FROM THE DIRECTOR
The holiday season is upon us! It is such a wonderful time of year for families to spend time together and do many fun activities. Sometimes the holiday season can be hard on children especially those who need to follow a schedule and don’t like change. Below are some things to keep in mind to make this holiday season easier for you and your child.
· Try to keep your child’s schedule as consistent as possible. Don’t feel like you need to do EVERYTHING and accept every invitation your receive. Make a calendar and mark special event days. Talk to your child about what the plans are for the day so they know what to expect.
· Think about what traditions you want to have with your child – elf on the shelf, shopping and donating toys to needy children, Polar Express train rides, decorating holiday cookies, making pumpkin waffles J, advent calendars, etc. Focus on keeping these traditions going each year.
· Focus on what your child might be trying to tell you. Children won’t say, “Mommy, we have been at the mall for five hours and I would like to go home now”. They will scream, throw fits and act out. All they know is that they can’t take anymore shopping.
· Remember that your child does not know all of your relatives. Some of them your child may not see but once a year. Don’t force your child to hug or sit on someone’s lap if they don’t want to. Kindly, explain your child needs to warm up and get to know the relative. With my daughter, I would remind my family in advance that she needs time to adjust to a new environment and people.
· Keep an eye on your child while playing with older cousins and children. Older children often play games and do things that are not appropriate for a young child. Unfortunately, a few years ago we had a child that was assaulted by an older cousin. It split their family apart and was traumatic for all of them.
· Make sure the environment is safe. Grandma’s purse is probably full of things a child should not have access to such as pills, nail clippers, etc. When visiting my father’s house, I would always have to check his bedside table as he would keep a handgun there and would not always remember to put it out of reach.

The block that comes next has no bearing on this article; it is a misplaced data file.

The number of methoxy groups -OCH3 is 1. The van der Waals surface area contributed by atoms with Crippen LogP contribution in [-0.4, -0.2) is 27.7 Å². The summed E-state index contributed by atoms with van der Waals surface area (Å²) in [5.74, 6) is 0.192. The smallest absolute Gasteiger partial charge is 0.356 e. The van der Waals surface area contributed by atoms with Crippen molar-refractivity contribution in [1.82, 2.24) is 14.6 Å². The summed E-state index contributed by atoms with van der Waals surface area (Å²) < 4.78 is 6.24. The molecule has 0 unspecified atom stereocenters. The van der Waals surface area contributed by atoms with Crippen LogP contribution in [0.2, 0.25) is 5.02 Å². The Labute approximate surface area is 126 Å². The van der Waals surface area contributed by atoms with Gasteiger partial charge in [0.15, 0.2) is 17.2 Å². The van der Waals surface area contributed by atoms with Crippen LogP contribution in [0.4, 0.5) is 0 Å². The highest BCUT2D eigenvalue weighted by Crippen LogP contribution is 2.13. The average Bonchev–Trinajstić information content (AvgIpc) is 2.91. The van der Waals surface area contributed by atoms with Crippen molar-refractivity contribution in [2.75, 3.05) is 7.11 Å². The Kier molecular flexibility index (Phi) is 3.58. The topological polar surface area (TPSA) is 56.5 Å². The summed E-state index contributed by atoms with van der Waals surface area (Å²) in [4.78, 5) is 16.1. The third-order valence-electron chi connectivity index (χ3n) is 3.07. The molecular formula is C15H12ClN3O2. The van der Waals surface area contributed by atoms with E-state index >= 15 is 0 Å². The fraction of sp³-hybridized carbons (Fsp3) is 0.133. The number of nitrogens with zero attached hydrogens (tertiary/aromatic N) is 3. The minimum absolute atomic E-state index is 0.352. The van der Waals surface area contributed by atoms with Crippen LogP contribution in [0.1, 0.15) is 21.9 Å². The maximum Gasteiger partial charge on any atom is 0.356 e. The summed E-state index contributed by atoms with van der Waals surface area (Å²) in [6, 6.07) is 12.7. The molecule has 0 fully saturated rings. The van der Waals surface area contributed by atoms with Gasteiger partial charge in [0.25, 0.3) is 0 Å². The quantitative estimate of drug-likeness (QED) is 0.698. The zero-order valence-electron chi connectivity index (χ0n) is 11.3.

· Rest and relax. Have fun. Sneak away if your child seems overwhelmed, snuggle and read a story. Take a nap with them. Go on a walk. Learn to read your child for clues that they are overwhelmed or overstimulated.
Also, if you are going to start Christmas shopping please click on the link below for some great guidelines when buying toys.
Music is the feast for the soul! Just like a feast, it is important to have a variety of things from which to pick- old favorites and new mix together to satisfy the senses. Each month, favorite songs like I’m a Little Teapot and Hey Diddle Diddle are mixed in with songs from around the world. Music from other cultures introduces new sounds and rhythms. An article, Why Multicultural Music is Important for Children, by Viola Pellegrini, states that listening and learning songs from other cultures helps with language skills, concentration, and improves cognitive skills. “It opens the door to other cultures.” This month in music, we will be singing and playing along with songs that have origins from Native American culture as well as jazz tunes from the South. We are going to celebrate the season by cooking up some moves by dancing to All Around the Kitchen, picking some Paw Paws, and shake, shake, shaking our egg shakers. The children in the three-year-old program will be learning their songs for the Christmas program on December 17th at 12:30pm.
Tuesday, November 10th – Spirit Day and Circus Train to Visit
Tuesday, November 17th – The Story of Stone Soup
Thursday, November 19th – Brown Day
November 24th – 27th – Thanksgiving Break
November 24th – Stephanie Green (Elephant Class)
November 28th – Farrah Smith (Tiger Class)
PHILANTHROPY FOR NOVEMBER
This month, the children will be bringing specific food items to school for us to make Stone Soup as part of our unit on Thanksgiving. We will donate the items to the GRACE Food Pantry. Your child’s teacher will send home information about which items your child will bring to school.